---------------------------------------------------------------------***--------------------------------------------------------------------- Abstract - Recently the coastal and ocean ecosystem/morphology shows great variability because of different phenomenon such as natural process and anthropogenic activities. In order to predict and ascertain the changes and variability, it’s necessary to be aware of the advanced technology. But, in oceanic environments the technology to be applied for research is little complex compared to the terrestrial environment because of the ocean nature & dynamics such as waves and other complex process such as the wind circulation, Coriolis force by earth rotation, evaporation, sinking of water in high latitude and so on. Further such process shows the dynamic change in past and present shoreline, near-along shore current circulation pattern and ocean hydrodynamics. The objective of this paper is to study the measurement techniques of ocean physical process and changes in the geo-morphology by circulation, wave parameters, bottom stress and suspended sediment concentration using new sensor technology. Measurement of near bottom velocity profiles, water particle velocity, pressure, optical and other parameters including velocity profiles, temperature, salinity, sediment size classes, sonar images and profiles will give the hydrodynamics and Sediment transport. Also by using such sensor based instruments for turbidity, pressure & continuous near bottom wave characteristic, bottom velocity etc., it gives sufficient dynamic parameters. The acoustic and optical type of sensor instrument discussed here can be used to measure all the dynamic parameters of ocean for suitable applications.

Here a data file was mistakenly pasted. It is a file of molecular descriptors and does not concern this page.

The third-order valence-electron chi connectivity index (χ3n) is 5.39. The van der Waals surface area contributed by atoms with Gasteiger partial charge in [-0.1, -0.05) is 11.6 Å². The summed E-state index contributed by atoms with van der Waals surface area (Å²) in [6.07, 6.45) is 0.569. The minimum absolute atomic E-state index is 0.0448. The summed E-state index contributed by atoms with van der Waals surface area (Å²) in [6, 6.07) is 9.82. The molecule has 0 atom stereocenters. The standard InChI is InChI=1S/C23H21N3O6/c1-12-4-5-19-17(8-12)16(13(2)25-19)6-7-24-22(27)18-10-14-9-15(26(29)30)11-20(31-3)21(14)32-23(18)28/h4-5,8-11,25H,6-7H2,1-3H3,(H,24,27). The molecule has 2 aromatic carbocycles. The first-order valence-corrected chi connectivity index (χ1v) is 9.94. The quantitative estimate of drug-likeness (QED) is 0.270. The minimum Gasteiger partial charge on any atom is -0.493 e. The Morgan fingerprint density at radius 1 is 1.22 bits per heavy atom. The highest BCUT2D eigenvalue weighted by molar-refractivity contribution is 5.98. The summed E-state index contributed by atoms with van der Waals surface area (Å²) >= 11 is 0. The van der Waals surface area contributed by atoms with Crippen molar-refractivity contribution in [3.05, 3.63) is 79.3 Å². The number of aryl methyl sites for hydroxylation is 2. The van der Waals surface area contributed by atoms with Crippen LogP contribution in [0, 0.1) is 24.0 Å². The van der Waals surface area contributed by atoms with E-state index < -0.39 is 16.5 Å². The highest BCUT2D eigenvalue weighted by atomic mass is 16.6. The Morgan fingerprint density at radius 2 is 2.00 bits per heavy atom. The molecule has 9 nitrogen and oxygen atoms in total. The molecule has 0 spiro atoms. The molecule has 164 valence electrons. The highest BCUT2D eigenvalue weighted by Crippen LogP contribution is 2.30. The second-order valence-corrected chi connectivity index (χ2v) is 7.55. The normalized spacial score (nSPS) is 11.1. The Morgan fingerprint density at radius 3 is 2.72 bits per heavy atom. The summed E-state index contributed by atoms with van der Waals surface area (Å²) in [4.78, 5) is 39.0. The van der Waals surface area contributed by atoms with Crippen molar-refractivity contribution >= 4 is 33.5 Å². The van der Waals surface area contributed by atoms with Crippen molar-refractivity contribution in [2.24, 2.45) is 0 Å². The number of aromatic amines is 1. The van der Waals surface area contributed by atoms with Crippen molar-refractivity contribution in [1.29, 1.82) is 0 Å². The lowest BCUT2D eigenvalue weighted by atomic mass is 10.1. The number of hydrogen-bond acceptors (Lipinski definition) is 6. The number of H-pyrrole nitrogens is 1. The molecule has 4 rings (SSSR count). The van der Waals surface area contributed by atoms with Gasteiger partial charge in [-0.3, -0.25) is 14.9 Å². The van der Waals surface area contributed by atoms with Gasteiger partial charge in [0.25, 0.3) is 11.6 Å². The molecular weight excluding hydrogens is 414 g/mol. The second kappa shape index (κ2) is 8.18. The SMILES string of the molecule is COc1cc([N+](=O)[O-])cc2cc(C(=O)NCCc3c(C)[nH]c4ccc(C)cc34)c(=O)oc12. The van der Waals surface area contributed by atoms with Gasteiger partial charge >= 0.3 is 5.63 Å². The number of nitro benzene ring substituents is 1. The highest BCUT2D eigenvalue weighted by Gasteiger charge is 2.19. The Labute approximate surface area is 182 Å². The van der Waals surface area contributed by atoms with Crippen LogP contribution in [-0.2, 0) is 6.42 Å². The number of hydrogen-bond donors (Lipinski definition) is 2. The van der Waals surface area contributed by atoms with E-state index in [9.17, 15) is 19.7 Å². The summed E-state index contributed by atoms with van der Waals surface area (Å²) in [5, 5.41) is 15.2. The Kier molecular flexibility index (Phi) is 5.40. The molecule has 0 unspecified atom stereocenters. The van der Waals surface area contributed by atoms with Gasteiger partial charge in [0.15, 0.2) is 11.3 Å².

Despite the ubiquity of hearing aids in Western society, and an abundance of scholarship (Bennion, 1994; Berger, 197o; Dillon, 2012; Goldenberg, 1996; Kranz, 1941; Sandlin, 1995; Schaub, 2008; Simko, 1986; Tate, 2013; Tobin, 1997; Valente, 2002), existing research has largely neglected to reflect on the phenomenological effects of these prosthetic technologies for the ear, in particular their influence on the construction, perception and experience of acoustic space. That is to say, literature has overlooked, first, how hearing aids alter the user’s perception of sound, and second, the ways in which these prosthetic devices have evolved to facilitate and modify the perception of acoustic space. Largely undertaken within the fields of medicine and audiology, such research has primarily focused upon thresholds of auditory acuity and hearing loss, approaches to matching the most suitable aid to the patient, and the capacity for hearing aids to amplify and reproduce certain acoustic frequencies. Indeed, as previously noted in Chapter Two, Bregman (1990) observes that “if you were to pick up a general textbook on perception written before 1965 and leaf through it, you would not find any great concern with the perceptual or ecological questions about audition” (p. 1). While phenomenologist Don Ihde (2007) briefly touches on the embodied experience of wearing hearing aids in his study of the phenomenology of sound, his discussion is brief, limited to his own experience of digital hearing aids prior to 2007.